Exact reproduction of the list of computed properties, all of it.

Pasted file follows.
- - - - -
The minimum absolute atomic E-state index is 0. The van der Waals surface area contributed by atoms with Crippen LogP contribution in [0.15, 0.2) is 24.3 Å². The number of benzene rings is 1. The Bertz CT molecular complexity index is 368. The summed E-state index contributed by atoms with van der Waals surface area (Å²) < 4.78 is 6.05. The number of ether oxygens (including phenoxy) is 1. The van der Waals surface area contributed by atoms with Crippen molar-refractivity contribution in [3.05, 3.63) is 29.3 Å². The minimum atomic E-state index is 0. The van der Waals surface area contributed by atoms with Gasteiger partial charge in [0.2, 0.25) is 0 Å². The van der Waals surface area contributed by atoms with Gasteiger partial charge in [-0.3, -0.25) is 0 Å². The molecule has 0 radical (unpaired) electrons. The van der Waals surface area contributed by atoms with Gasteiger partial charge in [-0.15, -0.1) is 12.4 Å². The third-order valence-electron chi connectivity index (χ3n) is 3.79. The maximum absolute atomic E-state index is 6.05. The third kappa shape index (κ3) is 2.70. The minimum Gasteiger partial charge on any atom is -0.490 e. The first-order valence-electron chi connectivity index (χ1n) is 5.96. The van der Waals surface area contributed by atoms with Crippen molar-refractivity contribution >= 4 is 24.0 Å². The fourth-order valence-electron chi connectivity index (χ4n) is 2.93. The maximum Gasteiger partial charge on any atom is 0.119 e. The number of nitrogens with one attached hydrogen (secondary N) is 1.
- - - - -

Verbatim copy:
The minimum absolute atomic E-state index is 0. The van der Waals surface area contributed by atoms with Crippen LogP contribution in [0.15, 0.2) is 24.3 Å². The number of benzene rings is 1. The Bertz CT molecular complexity index is 368. The summed E-state index contributed by atoms with van der Waals surface area (Å²) < 4.78 is 6.05. The number of ether oxygens (including phenoxy) is 1. The van der Waals surface area contributed by atoms with Crippen molar-refractivity contribution in [3.05, 3.63) is 29.3 Å². The minimum atomic E-state index is 0. The van der Waals surface area contributed by atoms with Gasteiger partial charge in [0.2, 0.25) is 0 Å². The van der Waals surface area contributed by atoms with Gasteiger partial charge in [-0.3, -0.25) is 0 Å². The molecule has 0 radical (unpaired) electrons. The van der Waals surface area contributed by atoms with Gasteiger partial charge in [-0.15, -0.1) is 12.4 Å². The third-order valence-electron chi connectivity index (χ3n) is 3.79. The maximum absolute atomic E-state index is 6.05. The third kappa shape index (κ3) is 2.70. The minimum Gasteiger partial charge on any atom is -0.490 e. The first-order valence-electron chi connectivity index (χ1n) is 5.96. The van der Waals surface area contributed by atoms with Crippen molar-refractivity contribution >= 4 is 24.0 Å². The fourth-order valence-electron chi connectivity index (χ4n) is 2.93. The maximum Gasteiger partial charge on any atom is 0.119 e. The number of nitrogens with one attached hydrogen (secondary N) is 1.